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Headlines Published on 23 July 2004

Title King crab delivers sorely needed skin relief

For certain connoisseurs the king crab rules the seafood menu, but Russian researchers have found that this regal crustacean also holds the cure to an assortment of difficult-to-treat sores and scalds.

Cooking up a cure with king crab © Image: PhotoDisc
Cooking up a cure with king crab
© Image: PhotoDisc
A Russian team of scientists at the Moscow State University has created an ointment that they say can heal previously untreatable scalds, sores and trophic ulcers (ulcers, such as bed sores, caused by faulty nutrition in the affected part). Led by chemist Galina Rudenskaya, the researchers have produced a preparation based on enzymes extracted from the king crab’s heatopancreas – a specially adapted gland that performs the functions of both the liver and the pancreas. The enzymes in question are known as proteases which help proteins to split into smaller amino acids through a process known as proteolysis.

When serious damage to the skin occurs, such as after burns or surgery, the healing process is impeded by small fragments of tissue remaining in the wound. These include collagen, a type of protein found in bone, cartilage, tendon and other connective tissue. Collagen also makes skin resilient and waterproof. These cannot be broken down to single molecules owing to the absence of an essential enzyme called collagenases which decomposes collagen. This can lead to the death of some tissue (necrosis), a slowing down of the healing process, painful puss and ugly scars.

Collagenases is one of the proteases contained in the new Russian preparation. “[It] tears collagen into pieces that are further chewed by other enzymes,” explains Ms Rudenskaya. Prior to the Russian team’s discovery, extracting collagenases was a time-consuming and risky process. These enzymes were extracted from pathogenic microorganisms that could cause gas gangrene. Once the new ointment has broken down the collagen, the next stage is to restore elasticity to the affected area of skin, a treatment for which is being produced by another partner in the project, TRINITA, a pharmaceuticals company.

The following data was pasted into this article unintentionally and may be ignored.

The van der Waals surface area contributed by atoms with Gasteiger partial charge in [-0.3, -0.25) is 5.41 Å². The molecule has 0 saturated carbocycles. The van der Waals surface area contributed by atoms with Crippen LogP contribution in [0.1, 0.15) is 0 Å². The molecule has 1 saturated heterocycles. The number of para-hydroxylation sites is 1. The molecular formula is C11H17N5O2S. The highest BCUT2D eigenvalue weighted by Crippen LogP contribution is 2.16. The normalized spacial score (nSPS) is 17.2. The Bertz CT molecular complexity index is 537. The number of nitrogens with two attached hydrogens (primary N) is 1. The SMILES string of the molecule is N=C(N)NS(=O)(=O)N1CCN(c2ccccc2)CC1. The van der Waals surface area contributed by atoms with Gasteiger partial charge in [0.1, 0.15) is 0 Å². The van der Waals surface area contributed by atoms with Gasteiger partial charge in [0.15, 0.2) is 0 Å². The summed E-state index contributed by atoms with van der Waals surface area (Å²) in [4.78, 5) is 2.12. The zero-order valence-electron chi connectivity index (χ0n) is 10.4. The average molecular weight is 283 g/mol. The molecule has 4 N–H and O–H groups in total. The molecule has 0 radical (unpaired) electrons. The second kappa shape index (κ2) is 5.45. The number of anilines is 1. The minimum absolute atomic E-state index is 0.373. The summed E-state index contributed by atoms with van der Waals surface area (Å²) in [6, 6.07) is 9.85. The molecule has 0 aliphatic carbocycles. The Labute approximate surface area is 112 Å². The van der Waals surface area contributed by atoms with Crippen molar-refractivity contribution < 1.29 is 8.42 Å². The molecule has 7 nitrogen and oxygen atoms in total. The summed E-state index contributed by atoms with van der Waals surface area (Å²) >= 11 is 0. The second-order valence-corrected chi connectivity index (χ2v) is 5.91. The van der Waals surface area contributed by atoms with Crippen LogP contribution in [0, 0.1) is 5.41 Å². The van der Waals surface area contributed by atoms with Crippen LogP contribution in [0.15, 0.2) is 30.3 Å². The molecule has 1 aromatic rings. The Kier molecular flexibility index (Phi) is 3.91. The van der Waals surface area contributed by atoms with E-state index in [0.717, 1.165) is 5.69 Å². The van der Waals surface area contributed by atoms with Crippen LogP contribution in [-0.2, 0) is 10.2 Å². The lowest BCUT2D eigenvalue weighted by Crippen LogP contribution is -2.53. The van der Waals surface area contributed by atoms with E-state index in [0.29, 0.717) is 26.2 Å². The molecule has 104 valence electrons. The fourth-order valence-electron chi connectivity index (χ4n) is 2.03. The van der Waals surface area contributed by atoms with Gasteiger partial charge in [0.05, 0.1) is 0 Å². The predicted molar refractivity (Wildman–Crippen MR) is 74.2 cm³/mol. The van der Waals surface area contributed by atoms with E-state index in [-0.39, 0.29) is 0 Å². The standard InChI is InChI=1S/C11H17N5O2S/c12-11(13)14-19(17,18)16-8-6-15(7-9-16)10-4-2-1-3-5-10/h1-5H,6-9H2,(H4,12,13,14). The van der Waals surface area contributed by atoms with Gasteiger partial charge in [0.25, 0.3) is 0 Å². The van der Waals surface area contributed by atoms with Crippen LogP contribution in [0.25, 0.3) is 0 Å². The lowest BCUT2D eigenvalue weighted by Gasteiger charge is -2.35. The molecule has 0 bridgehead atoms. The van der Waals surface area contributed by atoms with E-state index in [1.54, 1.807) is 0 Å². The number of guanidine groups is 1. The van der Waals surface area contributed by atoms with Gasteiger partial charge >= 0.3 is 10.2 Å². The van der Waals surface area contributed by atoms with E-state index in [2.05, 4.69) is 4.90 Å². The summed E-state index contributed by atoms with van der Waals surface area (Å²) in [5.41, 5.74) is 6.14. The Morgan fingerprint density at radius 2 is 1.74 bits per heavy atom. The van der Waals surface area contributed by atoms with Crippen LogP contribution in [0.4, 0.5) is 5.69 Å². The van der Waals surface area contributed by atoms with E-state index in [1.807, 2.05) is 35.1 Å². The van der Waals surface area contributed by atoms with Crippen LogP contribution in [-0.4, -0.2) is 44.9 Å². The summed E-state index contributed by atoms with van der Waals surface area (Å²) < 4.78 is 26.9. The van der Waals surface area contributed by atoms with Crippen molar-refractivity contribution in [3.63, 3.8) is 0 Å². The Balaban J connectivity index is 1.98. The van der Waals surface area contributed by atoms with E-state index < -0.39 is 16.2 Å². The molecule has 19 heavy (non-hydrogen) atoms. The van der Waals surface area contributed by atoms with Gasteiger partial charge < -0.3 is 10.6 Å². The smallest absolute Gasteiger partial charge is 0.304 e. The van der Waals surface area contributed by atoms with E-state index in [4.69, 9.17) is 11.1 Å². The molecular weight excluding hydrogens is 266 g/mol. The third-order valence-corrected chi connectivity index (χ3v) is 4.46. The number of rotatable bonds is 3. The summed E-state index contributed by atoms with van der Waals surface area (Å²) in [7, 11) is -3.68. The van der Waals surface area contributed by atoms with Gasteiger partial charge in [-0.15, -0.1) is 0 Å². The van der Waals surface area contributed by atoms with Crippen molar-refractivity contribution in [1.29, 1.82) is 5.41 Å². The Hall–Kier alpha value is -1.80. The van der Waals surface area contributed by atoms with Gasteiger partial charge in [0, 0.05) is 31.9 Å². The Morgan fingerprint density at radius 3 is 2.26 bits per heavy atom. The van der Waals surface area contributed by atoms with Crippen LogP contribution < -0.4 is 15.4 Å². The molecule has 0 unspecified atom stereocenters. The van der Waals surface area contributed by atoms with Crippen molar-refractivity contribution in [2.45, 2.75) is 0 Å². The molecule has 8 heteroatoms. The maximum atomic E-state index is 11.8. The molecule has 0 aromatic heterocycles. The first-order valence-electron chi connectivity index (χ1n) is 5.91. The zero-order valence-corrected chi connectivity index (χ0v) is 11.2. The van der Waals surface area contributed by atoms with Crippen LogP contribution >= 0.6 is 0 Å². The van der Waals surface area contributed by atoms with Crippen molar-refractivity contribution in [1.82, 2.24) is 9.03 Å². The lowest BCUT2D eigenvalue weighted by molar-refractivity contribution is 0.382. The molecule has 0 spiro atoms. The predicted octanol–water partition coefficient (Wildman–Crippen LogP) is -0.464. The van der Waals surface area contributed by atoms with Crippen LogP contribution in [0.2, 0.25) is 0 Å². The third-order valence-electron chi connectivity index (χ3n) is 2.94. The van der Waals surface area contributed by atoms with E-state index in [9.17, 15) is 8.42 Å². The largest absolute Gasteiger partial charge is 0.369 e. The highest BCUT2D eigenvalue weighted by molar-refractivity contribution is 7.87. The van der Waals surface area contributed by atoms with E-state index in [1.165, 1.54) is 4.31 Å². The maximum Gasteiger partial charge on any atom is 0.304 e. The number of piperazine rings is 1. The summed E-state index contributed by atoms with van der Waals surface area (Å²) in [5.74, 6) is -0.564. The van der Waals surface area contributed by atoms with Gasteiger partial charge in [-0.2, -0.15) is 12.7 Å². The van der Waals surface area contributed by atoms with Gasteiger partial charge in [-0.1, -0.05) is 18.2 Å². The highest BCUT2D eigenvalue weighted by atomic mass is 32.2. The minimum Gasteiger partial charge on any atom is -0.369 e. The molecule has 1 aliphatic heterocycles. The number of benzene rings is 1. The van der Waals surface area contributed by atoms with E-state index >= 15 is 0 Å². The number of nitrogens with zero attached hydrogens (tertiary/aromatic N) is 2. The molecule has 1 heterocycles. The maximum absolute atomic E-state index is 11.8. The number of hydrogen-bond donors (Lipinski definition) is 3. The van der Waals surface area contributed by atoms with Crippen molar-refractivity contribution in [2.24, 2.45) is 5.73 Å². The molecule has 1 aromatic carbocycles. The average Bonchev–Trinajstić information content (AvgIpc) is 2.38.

Spreading the grease
Ms Rudenskaya’s team says that surgeons who took part in the trials are eager to get their hands on the “crab grease”, as they call it. However, only a very small quantity of the ointment, which is still awaiting approval, has so far been produced. In fact, only 100gms of the preparation’s active components have been isolated. However, the Russian team says it has come up with techniques for their isolation and purification.

One of these techniques is affine chromatography, which extracts and purifies active enzymes from the king crab’s internal organs. The extract moves through columns filled with sorbents – materials that sorb, i.e. absorb or adsorb, other substances – which captures the required enzymes from the solution.

The project was funded by the Russian Foundation for Basic Research (RFBR) and the Foundation for Assistance to Small Innovative Enterprises (FASIE), a Russian state agency that helps more than 150 SMEs to develop each year. FASIE is affiliated to the EU’s Tacis programme which has been providing grant-financed technical assistance to 12 countries in Eastern Europe and Central Asia for the past 13 years.

Nearer to home, basic research is high on the research agenda for the Union’s Sixth Framework Programme (FP6) and is set to become even more important under FP7, if the Commission’s recommendation for a doubling of funds is accepted. Innovative SMEs are also recognised by the EU as a major economic driver and the Commission runs several initiatives, including Innovation Relay Centres, to boost their competitiveness.

Source:  External   sources

Research Contacts page

More information:

  • Moscow State University
  • RFBR (In Russian only)
  • Background on the Tacis programme
  • Gas gangrene definition

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